Interactive exploratory experience, both features of play in unstructured social environments, enhance cognitive understandings. According to Anthony Pellegrini, professor emeritus at the University of Minnesota, different types of play foster social competence. That includes respect for rules, self discipline, aggression control, problem-solving skills, leadership development, conflict resolution, and playing by the rules.
When provided with frequent opportunities to play, children develop self-determination, self-esteem, and the ability to self regulate – all vital elements of emotional development. Active physical play builds strength, coordination and cardiovascular fitness and moderates childhood obesity and its associated health complications. Children engaging in pretend play exhibit a greater capacity for cognitive flexibility and creativity across the lifespan.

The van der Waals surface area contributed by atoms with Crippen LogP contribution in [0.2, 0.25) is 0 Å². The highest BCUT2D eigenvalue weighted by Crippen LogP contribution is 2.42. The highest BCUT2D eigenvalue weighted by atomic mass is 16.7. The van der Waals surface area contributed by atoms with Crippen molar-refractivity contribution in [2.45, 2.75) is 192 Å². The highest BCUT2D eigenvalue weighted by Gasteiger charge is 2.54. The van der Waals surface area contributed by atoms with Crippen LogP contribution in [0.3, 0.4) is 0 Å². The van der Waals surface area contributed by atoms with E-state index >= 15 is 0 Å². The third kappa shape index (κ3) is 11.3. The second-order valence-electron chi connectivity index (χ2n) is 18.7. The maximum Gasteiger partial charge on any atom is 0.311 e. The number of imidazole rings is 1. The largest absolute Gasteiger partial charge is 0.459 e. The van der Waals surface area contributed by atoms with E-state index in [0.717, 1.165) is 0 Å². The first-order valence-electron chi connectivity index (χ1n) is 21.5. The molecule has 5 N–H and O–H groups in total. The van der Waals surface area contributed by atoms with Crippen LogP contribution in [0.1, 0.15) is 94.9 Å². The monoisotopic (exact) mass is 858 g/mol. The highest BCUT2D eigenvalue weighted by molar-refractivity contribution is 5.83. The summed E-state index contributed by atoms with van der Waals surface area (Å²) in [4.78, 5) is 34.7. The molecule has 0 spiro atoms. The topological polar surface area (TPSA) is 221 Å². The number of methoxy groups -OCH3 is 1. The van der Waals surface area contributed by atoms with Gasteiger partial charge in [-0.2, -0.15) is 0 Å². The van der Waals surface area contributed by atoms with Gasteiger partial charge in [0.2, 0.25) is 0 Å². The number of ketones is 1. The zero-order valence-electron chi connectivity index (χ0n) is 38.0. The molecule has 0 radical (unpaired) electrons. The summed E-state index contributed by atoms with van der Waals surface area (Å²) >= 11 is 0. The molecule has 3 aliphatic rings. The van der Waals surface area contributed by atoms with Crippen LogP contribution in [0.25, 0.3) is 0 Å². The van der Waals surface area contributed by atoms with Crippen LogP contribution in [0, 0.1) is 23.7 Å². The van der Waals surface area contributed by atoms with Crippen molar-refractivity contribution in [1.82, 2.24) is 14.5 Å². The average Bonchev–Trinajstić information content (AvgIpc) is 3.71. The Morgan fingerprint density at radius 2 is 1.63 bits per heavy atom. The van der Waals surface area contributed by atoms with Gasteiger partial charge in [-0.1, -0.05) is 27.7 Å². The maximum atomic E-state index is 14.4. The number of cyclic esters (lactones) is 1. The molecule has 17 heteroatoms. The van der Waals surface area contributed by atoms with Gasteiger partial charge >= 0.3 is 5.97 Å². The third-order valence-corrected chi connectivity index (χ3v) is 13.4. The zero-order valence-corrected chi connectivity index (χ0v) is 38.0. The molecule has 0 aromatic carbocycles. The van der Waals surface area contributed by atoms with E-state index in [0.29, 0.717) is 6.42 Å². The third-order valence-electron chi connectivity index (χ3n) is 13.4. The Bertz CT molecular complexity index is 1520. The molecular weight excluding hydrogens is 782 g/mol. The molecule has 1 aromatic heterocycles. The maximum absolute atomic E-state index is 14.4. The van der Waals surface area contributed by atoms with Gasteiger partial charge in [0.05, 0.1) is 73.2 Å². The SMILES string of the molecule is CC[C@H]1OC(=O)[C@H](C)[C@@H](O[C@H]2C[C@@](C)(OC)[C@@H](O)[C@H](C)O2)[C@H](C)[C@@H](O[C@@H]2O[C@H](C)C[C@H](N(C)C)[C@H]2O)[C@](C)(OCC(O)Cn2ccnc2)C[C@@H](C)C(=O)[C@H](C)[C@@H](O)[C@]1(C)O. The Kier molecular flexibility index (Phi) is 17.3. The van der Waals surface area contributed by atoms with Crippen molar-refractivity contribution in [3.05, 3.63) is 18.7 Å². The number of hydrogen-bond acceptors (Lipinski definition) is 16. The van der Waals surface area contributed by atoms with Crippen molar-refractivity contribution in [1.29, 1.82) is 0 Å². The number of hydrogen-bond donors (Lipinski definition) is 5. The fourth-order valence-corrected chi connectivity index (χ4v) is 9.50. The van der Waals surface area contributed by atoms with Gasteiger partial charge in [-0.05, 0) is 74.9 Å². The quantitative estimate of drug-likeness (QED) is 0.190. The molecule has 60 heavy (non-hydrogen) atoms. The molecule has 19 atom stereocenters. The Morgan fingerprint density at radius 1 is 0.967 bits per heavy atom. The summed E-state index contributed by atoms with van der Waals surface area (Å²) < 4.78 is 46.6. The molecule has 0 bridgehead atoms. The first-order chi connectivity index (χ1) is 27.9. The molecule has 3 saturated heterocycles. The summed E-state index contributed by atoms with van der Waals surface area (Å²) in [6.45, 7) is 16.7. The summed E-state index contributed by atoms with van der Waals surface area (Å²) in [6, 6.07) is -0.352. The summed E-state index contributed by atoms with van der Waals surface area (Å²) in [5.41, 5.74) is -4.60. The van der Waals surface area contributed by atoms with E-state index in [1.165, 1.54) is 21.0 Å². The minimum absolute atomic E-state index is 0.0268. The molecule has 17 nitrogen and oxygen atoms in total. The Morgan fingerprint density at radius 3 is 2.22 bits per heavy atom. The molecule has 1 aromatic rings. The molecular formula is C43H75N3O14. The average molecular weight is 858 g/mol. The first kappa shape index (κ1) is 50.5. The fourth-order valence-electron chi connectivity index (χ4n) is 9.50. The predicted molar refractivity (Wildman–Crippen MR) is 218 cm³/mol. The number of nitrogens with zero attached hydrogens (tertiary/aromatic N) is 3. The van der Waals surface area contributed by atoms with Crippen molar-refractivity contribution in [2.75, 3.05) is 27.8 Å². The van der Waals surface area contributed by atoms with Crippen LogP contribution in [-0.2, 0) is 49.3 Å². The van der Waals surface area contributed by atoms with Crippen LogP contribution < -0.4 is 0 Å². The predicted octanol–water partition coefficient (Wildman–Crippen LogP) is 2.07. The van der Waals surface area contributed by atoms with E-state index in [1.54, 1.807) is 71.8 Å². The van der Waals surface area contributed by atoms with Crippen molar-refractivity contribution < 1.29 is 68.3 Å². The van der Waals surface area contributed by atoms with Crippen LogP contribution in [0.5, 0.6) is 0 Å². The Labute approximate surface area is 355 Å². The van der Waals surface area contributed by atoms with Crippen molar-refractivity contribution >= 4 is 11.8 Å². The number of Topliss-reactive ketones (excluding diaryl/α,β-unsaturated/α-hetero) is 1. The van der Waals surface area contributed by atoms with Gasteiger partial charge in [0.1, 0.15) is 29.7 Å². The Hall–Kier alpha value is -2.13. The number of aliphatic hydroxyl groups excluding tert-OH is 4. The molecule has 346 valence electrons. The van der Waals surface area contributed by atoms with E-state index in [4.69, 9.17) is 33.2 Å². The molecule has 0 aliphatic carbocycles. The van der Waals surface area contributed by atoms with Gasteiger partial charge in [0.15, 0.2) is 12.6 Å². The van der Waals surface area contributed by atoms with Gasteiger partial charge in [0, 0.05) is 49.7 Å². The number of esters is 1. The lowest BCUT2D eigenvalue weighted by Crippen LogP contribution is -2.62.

In Bloomsburg University’s College of Education, we value these play interactions. We are lucky to have on staff Dr. Michael Patte, who has a number of publications which focus on play. Most recently, Dr. Patte and some colleagues published the book International Perspectives on Children's Play with Open University Press. Dr. Patte also recently penned a piece on the decline of unstructured play for the National Toy Industry.
Weissman and Hendrick (2013)
Action for Healthy Kids (2008)
Barros et al. (2009)
Centers for Disease Control and Prevention (2010)
Russ & Fiorelli (2010)